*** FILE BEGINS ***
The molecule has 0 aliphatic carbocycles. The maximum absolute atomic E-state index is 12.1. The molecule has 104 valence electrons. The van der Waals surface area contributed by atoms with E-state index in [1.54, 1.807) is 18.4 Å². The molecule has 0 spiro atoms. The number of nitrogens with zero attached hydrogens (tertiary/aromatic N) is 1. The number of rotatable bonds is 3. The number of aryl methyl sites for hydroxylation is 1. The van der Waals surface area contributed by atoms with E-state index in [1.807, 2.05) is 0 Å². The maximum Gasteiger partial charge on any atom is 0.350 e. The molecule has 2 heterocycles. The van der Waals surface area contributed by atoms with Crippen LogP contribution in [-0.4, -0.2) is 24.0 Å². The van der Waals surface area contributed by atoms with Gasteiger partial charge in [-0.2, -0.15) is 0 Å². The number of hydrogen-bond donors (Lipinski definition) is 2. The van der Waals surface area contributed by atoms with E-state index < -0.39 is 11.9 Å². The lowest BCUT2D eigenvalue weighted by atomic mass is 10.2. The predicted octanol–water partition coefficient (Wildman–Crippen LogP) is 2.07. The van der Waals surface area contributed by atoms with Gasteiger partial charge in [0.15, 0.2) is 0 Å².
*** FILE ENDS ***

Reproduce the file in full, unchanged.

The molecule has 0 aliphatic carbocycles. The maximum absolute atomic E-state index is 12.1. The molecule has 104 valence electrons. The van der Waals surface area contributed by atoms with E-state index in [1.54, 1.807) is 18.4 Å². The molecule has 0 spiro atoms. The number of nitrogens with zero attached hydrogens (tertiary/aromatic N) is 1. The number of rotatable bonds is 3. The number of aryl methyl sites for hydroxylation is 1. The van der Waals surface area contributed by atoms with E-state index in [1.807, 2.05) is 0 Å². The maximum Gasteiger partial charge on any atom is 0.350 e. The molecule has 2 heterocycles. The van der Waals surface area contributed by atoms with Crippen LogP contribution in [-0.4, -0.2) is 24.0 Å². The van der Waals surface area contributed by atoms with Gasteiger partial charge in [-0.2, -0.15) is 0 Å². The number of hydrogen-bond donors (Lipinski definition) is 2. The van der Waals surface area contributed by atoms with E-state index < -0.39 is 11.9 Å². The lowest BCUT2D eigenvalue weighted by atomic mass is 10.2. The predicted octanol–water partition coefficient (Wildman–Crippen LogP) is 2.07. The van der Waals surface area contributed by atoms with Gasteiger partial charge in [0.15, 0.2) is 0 Å².